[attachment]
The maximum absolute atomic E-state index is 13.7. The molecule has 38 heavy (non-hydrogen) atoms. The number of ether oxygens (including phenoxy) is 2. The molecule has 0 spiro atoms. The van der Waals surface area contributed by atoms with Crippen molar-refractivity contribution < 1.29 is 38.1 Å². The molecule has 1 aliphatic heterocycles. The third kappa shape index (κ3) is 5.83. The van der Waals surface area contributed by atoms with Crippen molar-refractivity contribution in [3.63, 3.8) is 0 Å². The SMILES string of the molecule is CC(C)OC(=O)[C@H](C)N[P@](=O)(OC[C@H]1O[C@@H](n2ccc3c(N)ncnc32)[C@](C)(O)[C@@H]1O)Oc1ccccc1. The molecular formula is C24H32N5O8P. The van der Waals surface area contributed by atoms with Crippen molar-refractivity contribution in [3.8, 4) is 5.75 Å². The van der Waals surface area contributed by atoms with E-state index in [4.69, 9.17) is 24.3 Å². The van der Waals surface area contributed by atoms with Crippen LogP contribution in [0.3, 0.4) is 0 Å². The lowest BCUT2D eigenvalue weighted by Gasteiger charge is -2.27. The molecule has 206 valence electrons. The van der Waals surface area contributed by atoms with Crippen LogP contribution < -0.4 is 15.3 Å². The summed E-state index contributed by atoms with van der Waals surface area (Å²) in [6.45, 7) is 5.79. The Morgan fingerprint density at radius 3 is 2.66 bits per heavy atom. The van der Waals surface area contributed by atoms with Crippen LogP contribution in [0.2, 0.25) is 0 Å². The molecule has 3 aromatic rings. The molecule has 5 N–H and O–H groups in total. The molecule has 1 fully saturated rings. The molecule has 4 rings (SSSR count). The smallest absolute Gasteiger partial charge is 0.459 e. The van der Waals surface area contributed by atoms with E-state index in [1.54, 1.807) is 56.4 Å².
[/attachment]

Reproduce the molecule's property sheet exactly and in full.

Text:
The maximum absolute atomic E-state index is 13.7. The molecule has 38 heavy (non-hydrogen) atoms. The number of ether oxygens (including phenoxy) is 2. The molecule has 0 spiro atoms. The van der Waals surface area contributed by atoms with Crippen molar-refractivity contribution < 1.29 is 38.1 Å². The molecule has 1 aliphatic heterocycles. The third kappa shape index (κ3) is 5.83. The van der Waals surface area contributed by atoms with Crippen molar-refractivity contribution in [3.63, 3.8) is 0 Å². The SMILES string of the molecule is CC(C)OC(=O)[C@H](C)N[P@](=O)(OC[C@H]1O[C@@H](n2ccc3c(N)ncnc32)[C@](C)(O)[C@@H]1O)Oc1ccccc1. The molecular formula is C24H32N5O8P. The van der Waals surface area contributed by atoms with Crippen molar-refractivity contribution in [3.8, 4) is 5.75 Å². The van der Waals surface area contributed by atoms with E-state index in [4.69, 9.17) is 24.3 Å². The van der Waals surface area contributed by atoms with Crippen LogP contribution in [0.3, 0.4) is 0 Å². The lowest BCUT2D eigenvalue weighted by Gasteiger charge is -2.27. The molecule has 206 valence electrons. The van der Waals surface area contributed by atoms with Crippen LogP contribution < -0.4 is 15.3 Å². The summed E-state index contributed by atoms with van der Waals surface area (Å²) in [6.45, 7) is 5.79. The Morgan fingerprint density at radius 3 is 2.66 bits per heavy atom. The van der Waals surface area contributed by atoms with Crippen LogP contribution in [0.2, 0.25) is 0 Å². The molecule has 3 aromatic rings. The molecule has 5 N–H and O–H groups in total. The molecule has 1 fully saturated rings. The molecule has 4 rings (SSSR count). The smallest absolute Gasteiger partial charge is 0.459 e. The van der Waals surface area contributed by atoms with E-state index in [1.54, 1.807) is 56.4 Å².